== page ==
NICE clinical guidelines
Issued: October 2012

Crohn's disease: Management in adults, children and young people

This is an extract from the guidance. The complete guidance is available at


Crohn's disease is a chronic inflammatory disease that mainly affects the gastrointestinal tract. There are currently at least 115,000 people in the UK with Crohn's disease. The causes of Crohn's disease are widely debated. Smoking and genetic predisposition are two important factors that are likely to play a role.

Typically people with Crohn's disease have recurrent attacks, with acute exacerbations interspersed with periods of remission or less active disease. Whether a relapse refers to a recurrence of symptoms or the appearance of mucosal abnormalities before the development of symptoms, remains the subject of dispute. Treatment is largely directed at symptom relief rather than cure, and active treatment of acute disease (inducing remission) should be distinguished from preventing relapse (maintaining remission).

Management options for Crohn's disease include drug therapy, attention to nutrition, smoking cessation and, in severe or chronic active disease, surgery.

The aims of drug treatment are to reduce symptoms and maintain or improve quality of life, while minimising toxicity related to drugs over both the short- and long-term. Glucocorticosteroid treatment, 5-aminosalicylate (5-ASA) treatment, antibiotics, immunosuppressives and tumour necrosis factor (TNF) alfa inhibitors are currently considered to be options for treating Crohn's disease. Enteral nutrition has also been used widely as first-line therapy in children and young people to facilitate growth and development, but its use in adults is less common. Between 50 and 80% of people with Crohn's disease will eventually need surgery for strictures causing symptoms of obstruction, other complications such as fistula formation, perforation or failure of medical therapy.

Considerations specific to children and young people

Up to a third of patients with Crohn's disease are diagnosed before the age of 21 but there is a lack of studies on treatment for children and young people. Paediatric practice is often based on extrapolation from adult studies and in this guideline all recommendations relate to adults, children and young people unless otherwise specified. Inducing and maintaining remission as well as optimising nutritional status and growth, and minimising psychological concerns and possible side effects of treatment are fundamental to best practice for all people with Crohn's disease, whatever their age.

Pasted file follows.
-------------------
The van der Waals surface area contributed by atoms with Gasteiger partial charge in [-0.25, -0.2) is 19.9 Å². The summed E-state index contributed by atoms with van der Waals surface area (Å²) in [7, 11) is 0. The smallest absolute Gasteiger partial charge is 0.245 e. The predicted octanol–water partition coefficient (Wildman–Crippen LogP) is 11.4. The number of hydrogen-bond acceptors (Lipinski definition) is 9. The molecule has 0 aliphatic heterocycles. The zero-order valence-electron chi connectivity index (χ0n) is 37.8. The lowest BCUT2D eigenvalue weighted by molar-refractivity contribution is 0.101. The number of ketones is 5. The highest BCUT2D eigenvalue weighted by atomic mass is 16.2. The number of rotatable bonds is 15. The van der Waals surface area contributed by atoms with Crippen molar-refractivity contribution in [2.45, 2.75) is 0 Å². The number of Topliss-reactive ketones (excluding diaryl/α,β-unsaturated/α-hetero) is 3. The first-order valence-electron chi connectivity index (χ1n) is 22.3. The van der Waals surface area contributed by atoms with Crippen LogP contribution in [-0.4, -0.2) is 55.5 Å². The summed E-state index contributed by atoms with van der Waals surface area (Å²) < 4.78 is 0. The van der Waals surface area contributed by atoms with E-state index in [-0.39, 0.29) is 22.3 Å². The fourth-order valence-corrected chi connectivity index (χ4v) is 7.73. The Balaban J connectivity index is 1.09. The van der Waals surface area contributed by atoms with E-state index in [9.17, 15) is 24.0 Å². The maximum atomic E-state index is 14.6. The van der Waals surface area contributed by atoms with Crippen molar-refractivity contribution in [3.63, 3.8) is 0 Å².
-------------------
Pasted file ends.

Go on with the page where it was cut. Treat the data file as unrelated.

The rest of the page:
Use of drugs

The guideline will assume that prescribers will use a drug's summary of product characteristics to inform decisions made with individual patients. Because the guidance covers children, but the summaries of product characteristics for many drugs do not include children, the guideline will assume that prescribers will consult the current online version of the British national formulary for children.

This guideline recommends some drugs for indications for which they do not have a UK marketing authorisation at the date of publication, if there is good evidence to support that use. The prescriber should follow relevant professional guidance, taking full responsibility for the decision. Informed consent should be obtained and documented. See the GMC's Good practice in prescribing medicines – guidance for doctors for further information. Where recommendations have been made for the use of drugs outside their licensed indications ('off-label use'), these drugs are marked with a footnote in the recommendations.